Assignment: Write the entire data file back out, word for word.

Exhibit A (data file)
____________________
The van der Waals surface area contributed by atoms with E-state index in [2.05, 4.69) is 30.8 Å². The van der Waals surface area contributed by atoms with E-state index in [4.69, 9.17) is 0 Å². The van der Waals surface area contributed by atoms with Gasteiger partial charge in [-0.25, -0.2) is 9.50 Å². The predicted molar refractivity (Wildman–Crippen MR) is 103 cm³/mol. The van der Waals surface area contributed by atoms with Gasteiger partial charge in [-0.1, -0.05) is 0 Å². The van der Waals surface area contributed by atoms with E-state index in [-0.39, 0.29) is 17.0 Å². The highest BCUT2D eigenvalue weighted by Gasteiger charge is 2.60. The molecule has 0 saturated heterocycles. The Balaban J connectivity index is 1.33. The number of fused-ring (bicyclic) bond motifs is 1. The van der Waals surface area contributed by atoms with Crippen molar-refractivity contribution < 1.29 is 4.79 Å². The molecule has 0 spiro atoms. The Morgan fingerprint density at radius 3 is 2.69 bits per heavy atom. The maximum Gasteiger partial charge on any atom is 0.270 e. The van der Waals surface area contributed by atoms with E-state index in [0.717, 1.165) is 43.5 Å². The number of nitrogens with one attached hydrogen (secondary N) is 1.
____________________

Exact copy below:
The van der Waals surface area contributed by atoms with E-state index in [2.05, 4.69) is 30.8 Å². The van der Waals surface area contributed by atoms with E-state index in [4.69, 9.17) is 0 Å². The van der Waals surface area contributed by atoms with Gasteiger partial charge in [-0.25, -0.2) is 9.50 Å². The predicted molar refractivity (Wildman–Crippen MR) is 103 cm³/mol. The van der Waals surface area contributed by atoms with Gasteiger partial charge in [-0.1, -0.05) is 0 Å². The van der Waals surface area contributed by atoms with E-state index in [-0.39, 0.29) is 17.0 Å². The highest BCUT2D eigenvalue weighted by Gasteiger charge is 2.60. The molecule has 0 saturated heterocycles. The Balaban J connectivity index is 1.33. The number of fused-ring (bicyclic) bond motifs is 1. The van der Waals surface area contributed by atoms with Crippen molar-refractivity contribution < 1.29 is 4.79 Å². The molecule has 0 spiro atoms. The Morgan fingerprint density at radius 3 is 2.69 bits per heavy atom. The maximum Gasteiger partial charge on any atom is 0.270 e. The van der Waals surface area contributed by atoms with E-state index in [0.717, 1.165) is 43.5 Å². The number of nitrogens with one attached hydrogen (secondary N) is 1.